"One of my musical highlights last year was attending Mikhael Pletnev's recital at Carnegie Hall, and I must say that it is extremely appropriate for this concert to have been recorded. The quality of the music is at its fullest. Pletnev manages at all times to show a very high level of virtuosism, but never for a second abandoning the musical maturity of a great musician. The combination never fails to give us daring, interesting, impressive and new results. The Chacone is an extremely tough piece that challenges the pianist in every way conceivable during the full fifteen minutes of its length. In it, Pletnev plays with an interesting approach that is full of sonority. The huge chords just resonate in the air and together create a wonderful ambiance for the harmonies and melody to unfold. Beethoven's last piano Sonata is such an interesting work because each pianist does such a different thing with it. Pletnev plays it with with a huge range of emotions and does a supberb version of it. Its definitely closer, for example, to Pogorelich's interpretation than Arrau's. Its bold and yet, subtle and sublime. Chopin's Scherzos are also pieces that allow virtuosism to overflow. However, to play them well requires a lot more than just that. What Pletnev does with them it exquisite. I cannot forget the experience of the second scherzo (the one that can almost make you sick if it isn't played really well) being a total surprise for me. In the slow section Pletnev makes the piano sing melodies that I had never heard before, melodies of great musical depth. The playing is, in my opionion, a lot more profound and stimulating than Rubinstein's. A most extraordinary effort by Pletnev. This was the official ending of the concert. However, after came an exquisite set of five encores where Pletnev proved even further how his attitude is of service to music. The order of the encores in the CD is actually the order in which he played them. It was very surprising to hear him start the Islamey after having given four other encores. A major work like this is usually part of the program, and with what mastery he plays it. This CD is a set of master interpretations put together of some of the greatest works around. Additionally, live recordings always have that extra flavor to them, and it certainly is very present here. Bravo for Deutsche Gramophon and for Pletnev!"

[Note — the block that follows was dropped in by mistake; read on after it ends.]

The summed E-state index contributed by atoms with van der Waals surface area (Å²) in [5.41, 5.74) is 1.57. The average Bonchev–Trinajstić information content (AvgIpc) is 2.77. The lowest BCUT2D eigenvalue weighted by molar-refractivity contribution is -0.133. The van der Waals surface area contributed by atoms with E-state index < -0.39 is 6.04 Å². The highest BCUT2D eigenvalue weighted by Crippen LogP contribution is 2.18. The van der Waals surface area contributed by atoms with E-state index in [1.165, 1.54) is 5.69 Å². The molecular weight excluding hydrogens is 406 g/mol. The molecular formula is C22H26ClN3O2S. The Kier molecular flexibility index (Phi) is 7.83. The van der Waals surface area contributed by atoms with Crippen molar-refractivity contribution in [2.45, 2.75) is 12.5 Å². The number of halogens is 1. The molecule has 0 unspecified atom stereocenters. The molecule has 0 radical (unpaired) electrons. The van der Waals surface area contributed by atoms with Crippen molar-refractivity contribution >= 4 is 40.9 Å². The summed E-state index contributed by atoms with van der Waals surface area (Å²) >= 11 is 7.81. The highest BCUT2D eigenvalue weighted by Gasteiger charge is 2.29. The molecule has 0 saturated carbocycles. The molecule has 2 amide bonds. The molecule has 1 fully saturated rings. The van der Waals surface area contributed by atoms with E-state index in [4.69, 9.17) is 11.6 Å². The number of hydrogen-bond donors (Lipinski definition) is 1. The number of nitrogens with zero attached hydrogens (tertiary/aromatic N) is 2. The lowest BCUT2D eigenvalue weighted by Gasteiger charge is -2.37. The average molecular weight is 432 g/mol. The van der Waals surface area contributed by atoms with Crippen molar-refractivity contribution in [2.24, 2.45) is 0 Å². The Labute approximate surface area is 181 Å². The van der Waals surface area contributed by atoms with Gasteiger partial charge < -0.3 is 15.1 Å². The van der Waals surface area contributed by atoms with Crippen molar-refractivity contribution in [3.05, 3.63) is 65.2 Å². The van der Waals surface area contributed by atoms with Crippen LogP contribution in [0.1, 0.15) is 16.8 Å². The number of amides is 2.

Fabulous Pletnev Concert
Alex Serrano | Perrysburg, Ohio United States | 03/06/2001
(5 out of 5 stars)